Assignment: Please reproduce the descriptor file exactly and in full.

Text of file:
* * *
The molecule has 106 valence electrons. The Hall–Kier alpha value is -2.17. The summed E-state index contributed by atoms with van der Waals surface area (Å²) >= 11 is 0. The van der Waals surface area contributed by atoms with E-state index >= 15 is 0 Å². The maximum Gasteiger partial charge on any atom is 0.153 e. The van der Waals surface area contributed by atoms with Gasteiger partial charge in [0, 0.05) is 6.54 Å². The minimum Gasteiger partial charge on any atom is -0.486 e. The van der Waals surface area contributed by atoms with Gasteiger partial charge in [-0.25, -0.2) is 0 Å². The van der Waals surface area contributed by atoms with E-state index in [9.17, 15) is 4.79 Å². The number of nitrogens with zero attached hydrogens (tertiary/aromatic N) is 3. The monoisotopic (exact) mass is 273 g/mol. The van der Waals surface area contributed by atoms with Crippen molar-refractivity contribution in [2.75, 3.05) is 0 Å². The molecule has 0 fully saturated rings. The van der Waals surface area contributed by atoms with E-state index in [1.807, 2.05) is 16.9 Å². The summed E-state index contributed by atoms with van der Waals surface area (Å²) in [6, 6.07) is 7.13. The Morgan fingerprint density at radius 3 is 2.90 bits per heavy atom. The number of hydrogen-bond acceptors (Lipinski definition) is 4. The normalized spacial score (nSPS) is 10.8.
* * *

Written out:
The molecule has 106 valence electrons. The Hall–Kier alpha value is -2.17. The summed E-state index contributed by atoms with van der Waals surface area (Å²) >= 11 is 0. The van der Waals surface area contributed by atoms with E-state index >= 15 is 0 Å². The maximum Gasteiger partial charge on any atom is 0.153 e. The van der Waals surface area contributed by atoms with Gasteiger partial charge in [0, 0.05) is 6.54 Å². The minimum Gasteiger partial charge on any atom is -0.486 e. The van der Waals surface area contributed by atoms with Gasteiger partial charge in [-0.25, -0.2) is 0 Å². The van der Waals surface area contributed by atoms with E-state index in [9.17, 15) is 4.79 Å². The number of nitrogens with zero attached hydrogens (tertiary/aromatic N) is 3. The monoisotopic (exact) mass is 273 g/mol. The van der Waals surface area contributed by atoms with Crippen molar-refractivity contribution in [2.75, 3.05) is 0 Å². The molecule has 0 fully saturated rings. The van der Waals surface area contributed by atoms with E-state index in [1.807, 2.05) is 16.9 Å². The summed E-state index contributed by atoms with van der Waals surface area (Å²) in [6, 6.07) is 7.13. The Morgan fingerprint density at radius 3 is 2.90 bits per heavy atom. The number of hydrogen-bond acceptors (Lipinski definition) is 4. The normalized spacial score (nSPS) is 10.8.